Louise McSharry asks, why aren’t fat pregnant women afforded the opportunity to buy maternity clothes from the places they normally shop?
I’m just over halfway through my second pregnancy, and things have started to get tight. You know the feeling you have when you get home from a long day and take off an uncomfortable bra? I’m having that with my whole body when I get into my pyjamas in the evening (or morning, or afternoon… basically the moment I enter my house.) The time has come for me to get into some maternity clothes.
The last time I wore them, it was the glorious summer of 2016, and I was in a phase of fully embracing oversized fashion. As a result, I didn’t buy much, opting to wear large, stretchy comfort shorts under large tent-y dresses. It was pretty great.
I have some big sloppy jumpers, but I need leggings for underneath (me and non-stretch fabric are on a break, so I have no interest in jeans)
This time, it’s January, and my needs are a little more complex. I can still wear my oversized dresses, but I need tights to go under them. I have some big sloppy jumpers, but I need leggings for underneath (me and non-stretch fabric are on a break, so I have no interest in jeans), and it would also be nice to have a few nice winter appropriate gunas for special occasions over the next few months. Unfortunately, actually acquiring these garments is difficult, if not impossible, because, my friends, I’m fat and pregnant.
Fat and pregnant
To be clear, I’m not fat because I’m pregnant, I was fat anyway, but now I’m pregnant too. I’m ok with that, and I use the term fat in a neutral fashion as it was intended. To me fat is a descriptor, like tall or short or petite.
Being fat, shopping is always more difficult for me than it is for thin women. I can’t go into Grafton Street and pick up something to wear, for example. Well, I might find something in Marks and Spencer, but that is literally my only option. If I want to buy clothes, I have to go online, because even the shops which have bothered to create plus size ranges can’t be bothered to put them in their actual stores. It’s frustrating. It means you have to plan well in advance for every occasion and can’t ever be spontaneous with fashion. It means you don’t get the experience of shopping in a store, or trying things on with pals. Having always worn plus sized clothes, I’m used to that, though.
Pregnancy is not a great time generally for fashion and style.
Fortunately what is available online has improved massively over the past decade. You do actually have choices these days. Unless you’re pregnant. Now, anyone who has bought maternity clothes will have a litany of complaints. They’ll tell you the clothes are uncomfortable, that they’re made of cheap material, that they don’t fit properly or that they’re only made for women whose shape only changes around their bump with the rest of their bodies remaining the same. Pregnancy is not a great time generally for fashion and style.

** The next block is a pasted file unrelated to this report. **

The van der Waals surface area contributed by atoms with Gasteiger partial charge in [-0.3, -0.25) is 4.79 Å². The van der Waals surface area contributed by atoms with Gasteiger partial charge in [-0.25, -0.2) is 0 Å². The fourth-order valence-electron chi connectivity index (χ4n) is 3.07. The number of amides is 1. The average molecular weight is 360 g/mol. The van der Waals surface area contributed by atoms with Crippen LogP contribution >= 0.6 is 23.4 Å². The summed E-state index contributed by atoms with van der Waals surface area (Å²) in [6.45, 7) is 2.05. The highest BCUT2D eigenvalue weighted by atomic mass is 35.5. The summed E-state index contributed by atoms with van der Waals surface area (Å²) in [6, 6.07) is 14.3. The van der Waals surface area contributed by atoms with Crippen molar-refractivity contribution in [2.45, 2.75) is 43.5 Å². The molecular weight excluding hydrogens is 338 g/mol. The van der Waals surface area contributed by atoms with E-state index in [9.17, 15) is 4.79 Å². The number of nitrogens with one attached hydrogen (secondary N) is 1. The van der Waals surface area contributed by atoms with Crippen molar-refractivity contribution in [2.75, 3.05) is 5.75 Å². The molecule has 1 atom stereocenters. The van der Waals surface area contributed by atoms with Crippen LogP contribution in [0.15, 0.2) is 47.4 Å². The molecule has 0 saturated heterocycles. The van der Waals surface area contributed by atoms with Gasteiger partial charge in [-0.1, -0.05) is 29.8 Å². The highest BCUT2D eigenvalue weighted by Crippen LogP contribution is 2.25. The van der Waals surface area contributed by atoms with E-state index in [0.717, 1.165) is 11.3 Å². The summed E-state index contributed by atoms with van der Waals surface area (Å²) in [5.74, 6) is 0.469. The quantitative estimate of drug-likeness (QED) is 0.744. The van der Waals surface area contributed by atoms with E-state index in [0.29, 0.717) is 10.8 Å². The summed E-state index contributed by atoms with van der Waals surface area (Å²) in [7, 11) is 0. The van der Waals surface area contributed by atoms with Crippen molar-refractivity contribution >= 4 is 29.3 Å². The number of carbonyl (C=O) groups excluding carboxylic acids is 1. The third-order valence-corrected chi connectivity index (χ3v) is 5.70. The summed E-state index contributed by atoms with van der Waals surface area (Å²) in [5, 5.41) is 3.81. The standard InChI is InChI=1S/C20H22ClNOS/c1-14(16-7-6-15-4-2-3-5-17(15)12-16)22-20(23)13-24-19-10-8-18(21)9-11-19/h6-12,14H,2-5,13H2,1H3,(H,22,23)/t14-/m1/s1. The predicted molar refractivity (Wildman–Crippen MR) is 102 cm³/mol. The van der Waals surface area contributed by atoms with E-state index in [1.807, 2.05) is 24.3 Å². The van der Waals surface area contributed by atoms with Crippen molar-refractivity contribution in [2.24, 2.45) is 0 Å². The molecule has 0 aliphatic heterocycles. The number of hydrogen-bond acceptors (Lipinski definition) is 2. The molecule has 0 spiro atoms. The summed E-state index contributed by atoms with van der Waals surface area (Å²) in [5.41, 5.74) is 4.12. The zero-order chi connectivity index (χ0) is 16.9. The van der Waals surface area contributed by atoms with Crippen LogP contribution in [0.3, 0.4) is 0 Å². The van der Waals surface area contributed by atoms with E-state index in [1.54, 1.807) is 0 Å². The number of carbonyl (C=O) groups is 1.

Not good enough
The difference between straight-sized women and women like me is that those women can at least go out and buy clothes that will physically go on their bodies, while we struggle to fulfill that basic task. I spoke about this on my Instagram stories earlier this week and lots of women got in touch with helpful suggestions.
H&M Maternity does XXL leggings and jeans up to a size 26. Yours Clothing have a plus sized maternity range online, and in their store in Tallaght. Next do some good basics and they go up to a size 26. Penneys’ maternity doesn’t strictly go beyond a 20 but the leggings are really stretchy! Just size up in ASOS Curve stuff!
All of this is helpful, given the status quo, but it’s also not good enough. Straight sized women are not expected to simply size up in clothes and hope for the best (although I know some do), because it’s nice to wear things that actually fit your body. They’re also not expected to entirely eschew their sense of style for the duration of their pregnancy in favour of wearing ‘basics’ from the two shops available to them, at a time when their body may already feel slightly alien to them.
Why doesn’t a brand like ASOS, which caters for style-conscious plus size women better than almost anyone else on the market at the moment, recognize that their fat customers get pregnant too
Why aren’t fat pregnant women afforded the opportunity to buy maternity clothes from the places they normally shop? Where is the logic behind H&M deciding that fat pregnant women can wear the jeans from their maternity range, but not any of the tops and dresses? Why doesn’t a brand like ASOS, which caters for style-conscious plus size women better than almost anyone else on the market at the moment, recognize that their fat customers get pregnant too, and expand their maternity sizing?
Fat women have always been neglected by the world of style and fashion, but things are improving. It would be nice if that improvement extended into maternity wear. In the meantime, I’ll be over here wearing leggings two sizes too big for me and looking enviously at the women buying cool bits from Zara Maternity.